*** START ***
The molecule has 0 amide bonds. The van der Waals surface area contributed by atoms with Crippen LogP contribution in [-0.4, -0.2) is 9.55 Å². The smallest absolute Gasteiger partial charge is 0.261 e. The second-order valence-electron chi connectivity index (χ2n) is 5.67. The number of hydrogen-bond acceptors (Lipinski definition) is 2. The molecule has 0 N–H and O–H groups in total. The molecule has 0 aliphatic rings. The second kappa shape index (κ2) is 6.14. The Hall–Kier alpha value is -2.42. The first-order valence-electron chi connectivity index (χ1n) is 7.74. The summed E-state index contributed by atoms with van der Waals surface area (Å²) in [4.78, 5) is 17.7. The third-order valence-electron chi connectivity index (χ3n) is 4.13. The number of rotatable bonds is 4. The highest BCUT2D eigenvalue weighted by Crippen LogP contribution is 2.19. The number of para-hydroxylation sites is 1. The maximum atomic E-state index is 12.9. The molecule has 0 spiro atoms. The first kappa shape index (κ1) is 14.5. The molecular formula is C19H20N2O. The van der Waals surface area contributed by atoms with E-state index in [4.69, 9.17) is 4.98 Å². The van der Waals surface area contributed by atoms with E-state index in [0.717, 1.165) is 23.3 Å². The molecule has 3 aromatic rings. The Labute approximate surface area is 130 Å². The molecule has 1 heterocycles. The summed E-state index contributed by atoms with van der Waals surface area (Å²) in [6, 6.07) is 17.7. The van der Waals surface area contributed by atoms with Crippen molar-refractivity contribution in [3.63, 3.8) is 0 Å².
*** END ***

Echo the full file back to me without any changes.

The molecule has 0 amide bonds. The van der Waals surface area contributed by atoms with Crippen LogP contribution in [-0.4, -0.2) is 9.55 Å². The smallest absolute Gasteiger partial charge is 0.261 e. The second-order valence-electron chi connectivity index (χ2n) is 5.67. The number of hydrogen-bond acceptors (Lipinski definition) is 2. The molecule has 0 N–H and O–H groups in total. The molecule has 0 aliphatic rings. The second kappa shape index (κ2) is 6.14. The Hall–Kier alpha value is -2.42. The first-order valence-electron chi connectivity index (χ1n) is 7.74. The summed E-state index contributed by atoms with van der Waals surface area (Å²) in [4.78, 5) is 17.7. The third-order valence-electron chi connectivity index (χ3n) is 4.13. The number of rotatable bonds is 4. The highest BCUT2D eigenvalue weighted by Crippen LogP contribution is 2.19. The number of para-hydroxylation sites is 1. The maximum atomic E-state index is 12.9. The molecule has 0 spiro atoms. The first kappa shape index (κ1) is 14.5. The molecular formula is C19H20N2O. The van der Waals surface area contributed by atoms with E-state index in [4.69, 9.17) is 4.98 Å². The van der Waals surface area contributed by atoms with E-state index in [0.717, 1.165) is 23.3 Å². The molecule has 3 aromatic rings. The Labute approximate surface area is 130 Å². The molecule has 1 heterocycles. The summed E-state index contributed by atoms with van der Waals surface area (Å²) in [6, 6.07) is 17.7. The van der Waals surface area contributed by atoms with Crippen molar-refractivity contribution in [3.63, 3.8) is 0 Å².